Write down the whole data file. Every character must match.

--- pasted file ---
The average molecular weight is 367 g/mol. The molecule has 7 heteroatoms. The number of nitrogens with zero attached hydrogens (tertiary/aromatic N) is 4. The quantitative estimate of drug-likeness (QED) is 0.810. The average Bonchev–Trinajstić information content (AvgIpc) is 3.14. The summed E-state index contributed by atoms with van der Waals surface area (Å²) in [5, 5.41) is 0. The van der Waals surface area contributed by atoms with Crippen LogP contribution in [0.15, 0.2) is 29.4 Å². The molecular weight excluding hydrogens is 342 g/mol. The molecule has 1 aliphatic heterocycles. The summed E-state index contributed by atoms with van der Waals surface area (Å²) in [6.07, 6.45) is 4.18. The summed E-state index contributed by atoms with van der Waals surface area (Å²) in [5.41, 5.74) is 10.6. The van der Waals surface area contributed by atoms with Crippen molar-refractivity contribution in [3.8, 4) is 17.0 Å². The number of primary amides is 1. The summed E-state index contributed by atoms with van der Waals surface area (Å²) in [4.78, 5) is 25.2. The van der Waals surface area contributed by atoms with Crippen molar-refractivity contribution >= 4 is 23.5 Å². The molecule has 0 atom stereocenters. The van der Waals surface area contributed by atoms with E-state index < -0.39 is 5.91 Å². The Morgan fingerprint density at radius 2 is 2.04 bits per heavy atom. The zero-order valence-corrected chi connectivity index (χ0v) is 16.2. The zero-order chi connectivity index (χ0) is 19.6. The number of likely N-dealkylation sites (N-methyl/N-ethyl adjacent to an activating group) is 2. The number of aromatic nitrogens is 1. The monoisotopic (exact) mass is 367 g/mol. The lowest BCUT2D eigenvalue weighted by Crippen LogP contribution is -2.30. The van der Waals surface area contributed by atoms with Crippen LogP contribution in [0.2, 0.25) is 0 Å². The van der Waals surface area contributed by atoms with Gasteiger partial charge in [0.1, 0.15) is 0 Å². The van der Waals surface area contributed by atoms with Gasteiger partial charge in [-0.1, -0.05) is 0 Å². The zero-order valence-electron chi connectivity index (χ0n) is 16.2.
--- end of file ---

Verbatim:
The average molecular weight is 367 g/mol. The molecule has 7 heteroatoms. The number of nitrogens with zero attached hydrogens (tertiary/aromatic N) is 4. The quantitative estimate of drug-likeness (QED) is 0.810. The average Bonchev–Trinajstić information content (AvgIpc) is 3.14. The summed E-state index contributed by atoms with van der Waals surface area (Å²) in [5, 5.41) is 0. The van der Waals surface area contributed by atoms with Crippen LogP contribution in [0.15, 0.2) is 29.4 Å². The molecular weight excluding hydrogens is 342 g/mol. The molecule has 1 aliphatic heterocycles. The summed E-state index contributed by atoms with van der Waals surface area (Å²) in [6.07, 6.45) is 4.18. The summed E-state index contributed by atoms with van der Waals surface area (Å²) in [5.41, 5.74) is 10.6. The van der Waals surface area contributed by atoms with Crippen molar-refractivity contribution in [3.8, 4) is 17.0 Å². The number of primary amides is 1. The summed E-state index contributed by atoms with van der Waals surface area (Å²) in [4.78, 5) is 25.2. The van der Waals surface area contributed by atoms with Crippen molar-refractivity contribution >= 4 is 23.5 Å². The molecule has 0 atom stereocenters. The van der Waals surface area contributed by atoms with E-state index < -0.39 is 5.91 Å². The Morgan fingerprint density at radius 2 is 2.04 bits per heavy atom. The zero-order valence-corrected chi connectivity index (χ0v) is 16.2. The zero-order chi connectivity index (χ0) is 19.6. The number of likely N-dealkylation sites (N-methyl/N-ethyl adjacent to an activating group) is 2. The number of aromatic nitrogens is 1. The monoisotopic (exact) mass is 367 g/mol. The lowest BCUT2D eigenvalue weighted by Crippen LogP contribution is -2.30. The van der Waals surface area contributed by atoms with Crippen LogP contribution in [0.2, 0.25) is 0 Å². The van der Waals surface area contributed by atoms with Gasteiger partial charge in [0.1, 0.15) is 0 Å². The van der Waals surface area contributed by atoms with Gasteiger partial charge in [-0.1, -0.05) is 0 Å². The zero-order valence-electron chi connectivity index (χ0n) is 16.2.